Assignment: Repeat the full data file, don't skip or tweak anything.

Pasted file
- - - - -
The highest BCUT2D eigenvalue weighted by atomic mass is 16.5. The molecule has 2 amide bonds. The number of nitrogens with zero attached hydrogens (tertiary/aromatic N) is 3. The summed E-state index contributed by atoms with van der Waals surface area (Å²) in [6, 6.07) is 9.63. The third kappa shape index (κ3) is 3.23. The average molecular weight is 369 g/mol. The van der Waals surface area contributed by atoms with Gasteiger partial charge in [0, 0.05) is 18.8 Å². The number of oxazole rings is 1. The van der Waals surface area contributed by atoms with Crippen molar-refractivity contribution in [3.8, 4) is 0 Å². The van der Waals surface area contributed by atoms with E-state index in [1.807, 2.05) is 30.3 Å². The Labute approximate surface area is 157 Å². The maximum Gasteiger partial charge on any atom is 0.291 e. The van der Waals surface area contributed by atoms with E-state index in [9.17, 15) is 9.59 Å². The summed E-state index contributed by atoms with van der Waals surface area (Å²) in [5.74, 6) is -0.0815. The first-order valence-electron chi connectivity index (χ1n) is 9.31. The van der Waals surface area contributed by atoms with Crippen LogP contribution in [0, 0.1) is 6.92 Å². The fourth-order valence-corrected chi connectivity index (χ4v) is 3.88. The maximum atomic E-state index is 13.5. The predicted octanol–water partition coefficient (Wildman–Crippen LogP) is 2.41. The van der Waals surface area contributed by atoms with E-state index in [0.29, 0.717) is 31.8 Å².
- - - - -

The highest BCUT2D eigenvalue weighted by atomic mass is 16.5. The molecule has 2 amide bonds. The number of nitrogens with zero attached hydrogens (tertiary/aromatic N) is 3. The summed E-state index contributed by atoms with van der Waals surface area (Å²) in [6, 6.07) is 9.63. The third kappa shape index (κ3) is 3.23. The average molecular weight is 369 g/mol. The van der Waals surface area contributed by atoms with Gasteiger partial charge in [0, 0.05) is 18.8 Å². The number of oxazole rings is 1. The van der Waals surface area contributed by atoms with Crippen molar-refractivity contribution in [3.8, 4) is 0 Å². The van der Waals surface area contributed by atoms with E-state index in [1.807, 2.05) is 30.3 Å². The Labute approximate surface area is 157 Å². The maximum Gasteiger partial charge on any atom is 0.291 e. The van der Waals surface area contributed by atoms with E-state index in [9.17, 15) is 9.59 Å². The summed E-state index contributed by atoms with van der Waals surface area (Å²) in [5.74, 6) is -0.0815. The first-order valence-electron chi connectivity index (χ1n) is 9.31. The van der Waals surface area contributed by atoms with Crippen LogP contribution in [0, 0.1) is 6.92 Å². The fourth-order valence-corrected chi connectivity index (χ4v) is 3.88. The maximum atomic E-state index is 13.5. The predicted octanol–water partition coefficient (Wildman–Crippen LogP) is 2.41. The van der Waals surface area contributed by atoms with E-state index in [0.29, 0.717) is 31.8 Å².